Re: Teacher or Self-taught: a poll

PostPosted: Fri Apr 26, 2013 11:16 am
by lynngehringer
There are no teachers or even any players that I know of in this area. I hate to admit but after all these years, I am still probably a beginner 2. :( This is the year I am really going to learn. I have been watching instructional videos on YT and am getting a nicer new to me dulcimer in June. Hopefully, by Evart, I will be in a better place. My grandchildren both play better than I do. Give me a keyboard and I am fine but my mind has still not wrapped itself around the hammered dulcimer.

Re: Teacher or Self-taught: a poll

PostPosted: Sun May 26, 2013 8:30 pm
by Dulci-Mama
I had piano lessons and played flute in band as a child, so I could read SMN. It was a bit tricky getting the hang of the layout. I got Madeline macneill's book and went to town. There is a teacher in my area, but it's 25-30 miles away, plus I have a teenage son where my money goes! I signed up for dulcimer school but didn't stay as I got busy with work, and I found that to be the best bang for the buck, plus you can look at videos anytime. I want to eventually get back with that program.

Re: Teacher or Self-taught: a poll

PostPosted: Sat Aug 17, 2013 11:28 pm
by curliegirlie89
I am super new to the HD. I bought a Songbird Meadowlark last year and Mel Bey's You Can Teach Yourself... because I didn't feel that we could afford to spend the money on lessons (all extra money goes to therapy for our special needs daughter). I'm still working the basics (including a decent stand). I think I would make faster progress if I could find a teacher because having regular lesson would keep me focused and make me find the time to practice. It's too easy right now to be distracted by other things, but I'm determined to learn. Any guidance would be appreciated. I found Dawn's instructions for a scissor stand on this site, so I'll be busy this week.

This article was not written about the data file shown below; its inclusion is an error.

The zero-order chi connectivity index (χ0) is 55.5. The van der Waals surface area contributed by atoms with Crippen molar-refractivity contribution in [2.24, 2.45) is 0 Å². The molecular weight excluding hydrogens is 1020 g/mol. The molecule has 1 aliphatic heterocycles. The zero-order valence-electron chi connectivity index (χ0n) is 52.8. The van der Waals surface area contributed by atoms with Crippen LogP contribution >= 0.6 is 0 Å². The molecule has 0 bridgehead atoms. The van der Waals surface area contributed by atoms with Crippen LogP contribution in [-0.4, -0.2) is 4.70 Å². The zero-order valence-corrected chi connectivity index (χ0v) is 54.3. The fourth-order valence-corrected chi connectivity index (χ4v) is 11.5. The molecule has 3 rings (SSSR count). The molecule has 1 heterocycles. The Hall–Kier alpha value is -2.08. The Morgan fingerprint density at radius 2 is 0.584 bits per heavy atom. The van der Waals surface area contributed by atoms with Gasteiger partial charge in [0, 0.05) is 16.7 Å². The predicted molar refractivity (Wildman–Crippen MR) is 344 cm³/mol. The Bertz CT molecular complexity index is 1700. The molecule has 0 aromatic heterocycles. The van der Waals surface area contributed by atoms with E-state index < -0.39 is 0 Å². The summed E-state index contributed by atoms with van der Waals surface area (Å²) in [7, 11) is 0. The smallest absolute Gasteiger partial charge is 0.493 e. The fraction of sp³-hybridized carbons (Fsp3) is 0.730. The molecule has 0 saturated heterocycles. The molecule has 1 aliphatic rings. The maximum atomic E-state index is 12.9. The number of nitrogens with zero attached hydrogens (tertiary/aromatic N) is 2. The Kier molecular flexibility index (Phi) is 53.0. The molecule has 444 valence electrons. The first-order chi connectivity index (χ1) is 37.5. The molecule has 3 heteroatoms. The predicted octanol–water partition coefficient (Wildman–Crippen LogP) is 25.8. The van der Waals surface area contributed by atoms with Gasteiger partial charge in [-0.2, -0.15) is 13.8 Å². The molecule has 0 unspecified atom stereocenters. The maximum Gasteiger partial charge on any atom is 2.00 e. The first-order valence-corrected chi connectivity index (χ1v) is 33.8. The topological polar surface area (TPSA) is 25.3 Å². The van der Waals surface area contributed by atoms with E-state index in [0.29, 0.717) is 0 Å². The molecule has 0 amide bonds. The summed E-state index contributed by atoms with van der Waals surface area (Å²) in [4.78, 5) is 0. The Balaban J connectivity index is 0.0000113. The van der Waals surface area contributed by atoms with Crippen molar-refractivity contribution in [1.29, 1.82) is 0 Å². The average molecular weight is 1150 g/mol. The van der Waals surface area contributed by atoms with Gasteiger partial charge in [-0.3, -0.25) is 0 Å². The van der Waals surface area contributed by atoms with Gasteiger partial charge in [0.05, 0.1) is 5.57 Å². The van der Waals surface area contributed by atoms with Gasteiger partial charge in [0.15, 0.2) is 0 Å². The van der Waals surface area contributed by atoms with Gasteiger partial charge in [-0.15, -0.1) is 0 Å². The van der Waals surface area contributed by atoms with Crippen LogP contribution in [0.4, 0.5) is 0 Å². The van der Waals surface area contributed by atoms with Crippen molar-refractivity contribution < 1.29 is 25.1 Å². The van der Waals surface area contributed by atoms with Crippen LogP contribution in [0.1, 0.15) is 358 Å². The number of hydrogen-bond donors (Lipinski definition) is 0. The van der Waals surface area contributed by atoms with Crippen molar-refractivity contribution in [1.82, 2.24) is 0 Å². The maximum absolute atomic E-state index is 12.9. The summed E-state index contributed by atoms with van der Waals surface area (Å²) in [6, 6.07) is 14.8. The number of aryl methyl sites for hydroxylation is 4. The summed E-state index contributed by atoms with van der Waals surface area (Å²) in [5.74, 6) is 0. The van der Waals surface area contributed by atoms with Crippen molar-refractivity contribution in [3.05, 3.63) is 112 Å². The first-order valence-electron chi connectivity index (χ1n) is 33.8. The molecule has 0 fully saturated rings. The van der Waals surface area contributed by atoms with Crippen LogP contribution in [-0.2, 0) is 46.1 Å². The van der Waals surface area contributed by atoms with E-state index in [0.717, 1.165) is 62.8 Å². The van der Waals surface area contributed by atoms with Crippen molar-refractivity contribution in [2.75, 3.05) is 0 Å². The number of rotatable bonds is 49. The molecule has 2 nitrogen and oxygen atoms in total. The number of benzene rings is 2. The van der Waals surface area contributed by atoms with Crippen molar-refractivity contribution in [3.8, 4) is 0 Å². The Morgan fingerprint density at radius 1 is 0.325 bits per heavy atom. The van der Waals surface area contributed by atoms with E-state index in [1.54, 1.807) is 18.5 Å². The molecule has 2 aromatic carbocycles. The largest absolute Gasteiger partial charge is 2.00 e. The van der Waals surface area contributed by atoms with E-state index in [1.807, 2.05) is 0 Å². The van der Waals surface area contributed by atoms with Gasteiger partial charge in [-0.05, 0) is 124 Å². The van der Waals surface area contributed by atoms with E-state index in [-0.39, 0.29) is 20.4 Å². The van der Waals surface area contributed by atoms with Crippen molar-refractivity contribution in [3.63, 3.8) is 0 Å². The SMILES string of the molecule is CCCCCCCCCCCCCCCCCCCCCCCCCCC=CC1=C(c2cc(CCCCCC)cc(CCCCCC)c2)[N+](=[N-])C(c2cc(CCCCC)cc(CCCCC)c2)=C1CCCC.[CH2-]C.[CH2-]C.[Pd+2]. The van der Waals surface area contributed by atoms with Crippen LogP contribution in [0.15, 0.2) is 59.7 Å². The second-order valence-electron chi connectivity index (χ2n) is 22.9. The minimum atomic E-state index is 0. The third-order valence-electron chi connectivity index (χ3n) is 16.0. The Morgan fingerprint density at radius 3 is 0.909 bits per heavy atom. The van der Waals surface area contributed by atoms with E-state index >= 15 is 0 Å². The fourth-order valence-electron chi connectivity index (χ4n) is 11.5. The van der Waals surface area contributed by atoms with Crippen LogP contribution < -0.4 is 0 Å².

Leslie

Re: Teacher or Self-taught: a poll

PostPosted: Fri Sep 20, 2013 5:09 pm
by Heidi
CurlieGirlie89 -

A couple of tips that I received when I first started that really helped were:
1) Place the instrument somewhere as convenient as possible and play it whenever can. It doesn't matter if you only have ten minutes. That's fine. Have at it! There are all sorts of little snips of time to be had. Facebook can wait, go play! It's way more fun.
2) When you've "played it right" stop. Walk away and give it a minute to sink in. - - This was particularly helpful when I first started and it seemed so darn hard.
3) Practice playing while not looking at the strings. You can cover it with a thin towel or shut your eyes, whatever works for you.

A couple that I know now, but didn't know then:
1) Tuning will get easier with practice, but do NOT spend a lot of precious time on it when you are starting out. In general, you should not tune more than once per week. Maybe less when you are just beginning. When should you tune? When you can't tell if you played the right notes, or when the dog begins to howl. - In time, most of us find tuning to be soothing and meditative.
2) Tuners are kind of funky. They tend to jump around a bit and it can be frustrating. Use your ears as well as the tuner. Match the second string to the first.

Re: Teacher or Self-taught: a poll

PostPosted: Mon Oct 07, 2013 10:57 pm
by zoeyku
Good idea Kwl.

Re: Teacher or Self-taught: a poll

PostPosted: Tue Nov 05, 2013 12:16 pm
by Walden
I hadn't stopped to realize it till I saw this poll, but I never even bought a book on hammered dulcimer. Some years ago, when I started on the other kind of dulcimer I bought books, but I found that Mel Bay's beginner books were mostly all the same. A few introductory pages, and the same 15 public domain songs. That said, their 99 cent "Music Pocket Book" series was usually a pretty good value. Maybe I'll run off and get one of those for h.d. :D